The Röstigraben isn’t the only gastronomically defined cultural border in central Europe. The northern and southern halves of Germany are separated by what is called the Weisswurstäquator – the white sausage equator, after a favourite dish in Bavaria that’s rarely eaten in the north (see #569).
The book cover used here shows a picture of a very literal Röstigraben – a Switzerland-shaped Rösti broken in two exactly where the language border runs. That the ditch wasn’t too hard to cross, is apparent by the author's French forename and German surname. More on the book here.
Strange Maps #257
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Researchers have just discovered the remains of a hybrid human.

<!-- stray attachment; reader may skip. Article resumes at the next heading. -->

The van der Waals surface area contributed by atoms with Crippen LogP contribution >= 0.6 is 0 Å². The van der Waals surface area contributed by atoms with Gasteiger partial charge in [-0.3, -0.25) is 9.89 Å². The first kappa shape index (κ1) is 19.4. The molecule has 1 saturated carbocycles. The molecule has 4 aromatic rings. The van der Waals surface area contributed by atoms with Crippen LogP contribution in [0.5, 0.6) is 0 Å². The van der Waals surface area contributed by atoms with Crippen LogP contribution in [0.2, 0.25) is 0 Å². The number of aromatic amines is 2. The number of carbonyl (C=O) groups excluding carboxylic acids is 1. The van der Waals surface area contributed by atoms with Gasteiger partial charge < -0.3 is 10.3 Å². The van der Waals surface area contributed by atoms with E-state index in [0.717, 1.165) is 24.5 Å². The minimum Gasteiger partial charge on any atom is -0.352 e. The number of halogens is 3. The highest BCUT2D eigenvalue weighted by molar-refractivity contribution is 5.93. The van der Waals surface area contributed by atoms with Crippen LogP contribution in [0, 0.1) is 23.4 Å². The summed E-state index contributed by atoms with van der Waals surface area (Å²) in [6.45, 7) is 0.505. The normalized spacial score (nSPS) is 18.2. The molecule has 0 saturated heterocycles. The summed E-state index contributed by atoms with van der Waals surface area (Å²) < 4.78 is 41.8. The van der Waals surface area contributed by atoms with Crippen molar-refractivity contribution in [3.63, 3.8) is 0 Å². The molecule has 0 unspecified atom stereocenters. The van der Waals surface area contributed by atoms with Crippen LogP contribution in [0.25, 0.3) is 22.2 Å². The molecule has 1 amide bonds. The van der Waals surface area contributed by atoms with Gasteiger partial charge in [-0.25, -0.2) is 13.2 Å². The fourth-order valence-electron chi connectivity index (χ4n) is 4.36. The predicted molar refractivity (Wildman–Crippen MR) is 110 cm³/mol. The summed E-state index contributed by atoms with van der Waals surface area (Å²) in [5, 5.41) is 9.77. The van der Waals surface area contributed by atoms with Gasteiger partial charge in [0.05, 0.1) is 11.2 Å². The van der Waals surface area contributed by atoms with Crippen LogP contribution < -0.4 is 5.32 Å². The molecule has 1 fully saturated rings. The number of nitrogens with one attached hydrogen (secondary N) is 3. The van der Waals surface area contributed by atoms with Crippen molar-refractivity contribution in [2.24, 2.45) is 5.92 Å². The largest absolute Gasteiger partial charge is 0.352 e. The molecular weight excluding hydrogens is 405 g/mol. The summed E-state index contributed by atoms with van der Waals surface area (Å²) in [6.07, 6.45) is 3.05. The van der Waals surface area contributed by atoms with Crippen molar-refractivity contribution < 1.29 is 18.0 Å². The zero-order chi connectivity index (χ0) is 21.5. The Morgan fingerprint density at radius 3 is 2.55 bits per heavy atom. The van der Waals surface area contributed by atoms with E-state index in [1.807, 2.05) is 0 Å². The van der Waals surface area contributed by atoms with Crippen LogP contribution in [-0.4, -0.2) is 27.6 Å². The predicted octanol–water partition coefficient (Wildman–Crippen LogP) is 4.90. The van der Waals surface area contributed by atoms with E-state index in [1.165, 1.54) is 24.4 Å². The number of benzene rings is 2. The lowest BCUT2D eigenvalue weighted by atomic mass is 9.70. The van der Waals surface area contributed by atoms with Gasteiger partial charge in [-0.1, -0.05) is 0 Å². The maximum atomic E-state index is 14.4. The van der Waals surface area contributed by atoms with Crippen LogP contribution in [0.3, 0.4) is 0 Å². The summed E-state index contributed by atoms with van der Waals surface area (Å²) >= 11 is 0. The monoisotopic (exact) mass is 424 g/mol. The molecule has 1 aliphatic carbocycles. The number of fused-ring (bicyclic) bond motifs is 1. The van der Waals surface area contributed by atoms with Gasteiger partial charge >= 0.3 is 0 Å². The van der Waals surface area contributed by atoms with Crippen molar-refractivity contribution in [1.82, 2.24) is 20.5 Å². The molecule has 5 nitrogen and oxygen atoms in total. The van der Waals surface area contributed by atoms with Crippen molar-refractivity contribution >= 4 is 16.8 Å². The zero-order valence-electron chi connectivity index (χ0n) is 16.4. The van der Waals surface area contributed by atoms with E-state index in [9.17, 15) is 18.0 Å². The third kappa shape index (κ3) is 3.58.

90,000 years ago, a young girl lived in a cave in the Altai mountains in southern Siberia. Her life was short; she died in her early teens, but she stands at a unique point in human evolution. She is the first known hybrid of two different kinds of ancient humans: the Neanderthals and the Denisovans.
These thought leaders, founders, and entrepreneurs are propelling the kind of future we want to be a part of.
- The tech industry may be dominated by men in terms of numbers, but there are lots of brilliant women in leadership positions that are changing the landscape.
- The women on this list are founders of companies dedicated to teaching girls to code, innovators in the fields of AI, VR, and machine learning, leading tech writers and podcasters, and CEOs of companies like YouTube and Project Include.
- This list is by no means all-encompassing. There are many more influential women in tech that you should seek out and follow.
Most said they want to act on their desire someday. But do open relationships actually work?